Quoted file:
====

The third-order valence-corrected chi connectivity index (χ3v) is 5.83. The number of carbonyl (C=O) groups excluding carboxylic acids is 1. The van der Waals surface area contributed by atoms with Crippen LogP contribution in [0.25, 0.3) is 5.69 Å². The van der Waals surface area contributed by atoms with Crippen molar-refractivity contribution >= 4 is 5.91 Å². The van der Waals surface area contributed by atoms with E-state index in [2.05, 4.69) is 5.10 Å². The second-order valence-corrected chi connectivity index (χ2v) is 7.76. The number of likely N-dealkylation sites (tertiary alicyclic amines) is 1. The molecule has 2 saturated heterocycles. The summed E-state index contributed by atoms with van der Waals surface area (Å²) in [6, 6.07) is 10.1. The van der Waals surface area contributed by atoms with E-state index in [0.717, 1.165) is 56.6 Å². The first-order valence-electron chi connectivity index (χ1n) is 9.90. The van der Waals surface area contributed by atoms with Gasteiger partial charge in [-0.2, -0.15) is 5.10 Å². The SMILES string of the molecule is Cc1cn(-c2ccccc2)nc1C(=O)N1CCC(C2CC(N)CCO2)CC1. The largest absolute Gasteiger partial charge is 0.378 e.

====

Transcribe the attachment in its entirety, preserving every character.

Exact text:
The third-order valence-corrected chi connectivity index (χ3v) is 5.83. The number of carbonyl (C=O) groups excluding carboxylic acids is 1. The van der Waals surface area contributed by atoms with Crippen LogP contribution in [0.25, 0.3) is 5.69 Å². The van der Waals surface area contributed by atoms with Crippen molar-refractivity contribution >= 4 is 5.91 Å². The van der Waals surface area contributed by atoms with E-state index in [2.05, 4.69) is 5.10 Å². The second-order valence-corrected chi connectivity index (χ2v) is 7.76. The number of likely N-dealkylation sites (tertiary alicyclic amines) is 1. The molecule has 2 saturated heterocycles. The summed E-state index contributed by atoms with van der Waals surface area (Å²) in [6, 6.07) is 10.1. The van der Waals surface area contributed by atoms with E-state index in [0.717, 1.165) is 56.6 Å². The first-order valence-electron chi connectivity index (χ1n) is 9.90. The van der Waals surface area contributed by atoms with Gasteiger partial charge in [-0.2, -0.15) is 5.10 Å². The SMILES string of the molecule is Cc1cn(-c2ccccc2)nc1C(=O)N1CCC(C2CC(N)CCO2)CC1. The largest absolute Gasteiger partial charge is 0.378 e.